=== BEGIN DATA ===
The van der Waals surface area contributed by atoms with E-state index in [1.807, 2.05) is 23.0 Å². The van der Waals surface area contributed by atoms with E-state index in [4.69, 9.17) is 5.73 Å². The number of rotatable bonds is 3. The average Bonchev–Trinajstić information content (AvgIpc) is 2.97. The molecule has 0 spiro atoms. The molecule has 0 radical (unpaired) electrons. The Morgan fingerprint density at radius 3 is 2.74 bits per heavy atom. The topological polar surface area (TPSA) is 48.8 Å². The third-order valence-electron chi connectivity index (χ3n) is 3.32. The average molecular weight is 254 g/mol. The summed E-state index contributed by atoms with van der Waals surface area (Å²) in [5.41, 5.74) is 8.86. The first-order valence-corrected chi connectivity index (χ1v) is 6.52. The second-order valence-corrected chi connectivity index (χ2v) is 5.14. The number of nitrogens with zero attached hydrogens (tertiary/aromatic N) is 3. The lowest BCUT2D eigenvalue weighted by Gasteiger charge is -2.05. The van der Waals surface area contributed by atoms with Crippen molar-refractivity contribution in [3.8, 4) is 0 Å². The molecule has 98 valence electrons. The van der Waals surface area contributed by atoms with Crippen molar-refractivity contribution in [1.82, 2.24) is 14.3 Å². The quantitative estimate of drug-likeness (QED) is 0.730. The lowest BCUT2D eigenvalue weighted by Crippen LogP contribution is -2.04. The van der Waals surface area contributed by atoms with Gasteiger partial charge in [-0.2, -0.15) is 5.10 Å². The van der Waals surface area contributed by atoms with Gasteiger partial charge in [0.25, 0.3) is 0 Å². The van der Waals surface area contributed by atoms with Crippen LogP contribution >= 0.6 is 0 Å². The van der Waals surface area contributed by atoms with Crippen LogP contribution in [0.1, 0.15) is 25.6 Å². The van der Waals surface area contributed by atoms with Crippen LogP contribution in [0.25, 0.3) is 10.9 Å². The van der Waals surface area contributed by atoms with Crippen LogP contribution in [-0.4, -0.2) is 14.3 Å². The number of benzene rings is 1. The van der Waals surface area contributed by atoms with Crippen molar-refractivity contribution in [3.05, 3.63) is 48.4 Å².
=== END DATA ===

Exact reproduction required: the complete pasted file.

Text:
The van der Waals surface area contributed by atoms with E-state index in [1.807, 2.05) is 23.0 Å². The van der Waals surface area contributed by atoms with E-state index in [4.69, 9.17) is 5.73 Å². The number of rotatable bonds is 3. The average Bonchev–Trinajstić information content (AvgIpc) is 2.97. The molecule has 0 spiro atoms. The molecule has 0 radical (unpaired) electrons. The Morgan fingerprint density at radius 3 is 2.74 bits per heavy atom. The topological polar surface area (TPSA) is 48.8 Å². The third-order valence-electron chi connectivity index (χ3n) is 3.32. The average molecular weight is 254 g/mol. The summed E-state index contributed by atoms with van der Waals surface area (Å²) in [5.41, 5.74) is 8.86. The first-order valence-corrected chi connectivity index (χ1v) is 6.52. The second-order valence-corrected chi connectivity index (χ2v) is 5.14. The number of nitrogens with zero attached hydrogens (tertiary/aromatic N) is 3. The lowest BCUT2D eigenvalue weighted by Gasteiger charge is -2.05. The van der Waals surface area contributed by atoms with Crippen molar-refractivity contribution in [3.8, 4) is 0 Å². The molecule has 98 valence electrons. The van der Waals surface area contributed by atoms with Crippen molar-refractivity contribution in [1.82, 2.24) is 14.3 Å². The quantitative estimate of drug-likeness (QED) is 0.730. The lowest BCUT2D eigenvalue weighted by Crippen LogP contribution is -2.04. The van der Waals surface area contributed by atoms with Gasteiger partial charge in [-0.2, -0.15) is 5.10 Å². The van der Waals surface area contributed by atoms with Gasteiger partial charge in [0.25, 0.3) is 0 Å². The van der Waals surface area contributed by atoms with Crippen LogP contribution >= 0.6 is 0 Å². The van der Waals surface area contributed by atoms with Crippen LogP contribution in [0.1, 0.15) is 25.6 Å². The van der Waals surface area contributed by atoms with Crippen LogP contribution in [0.25, 0.3) is 10.9 Å². The van der Waals surface area contributed by atoms with Crippen LogP contribution in [-0.4, -0.2) is 14.3 Å². The number of benzene rings is 1. The van der Waals surface area contributed by atoms with Crippen molar-refractivity contribution in [3.05, 3.63) is 48.4 Å².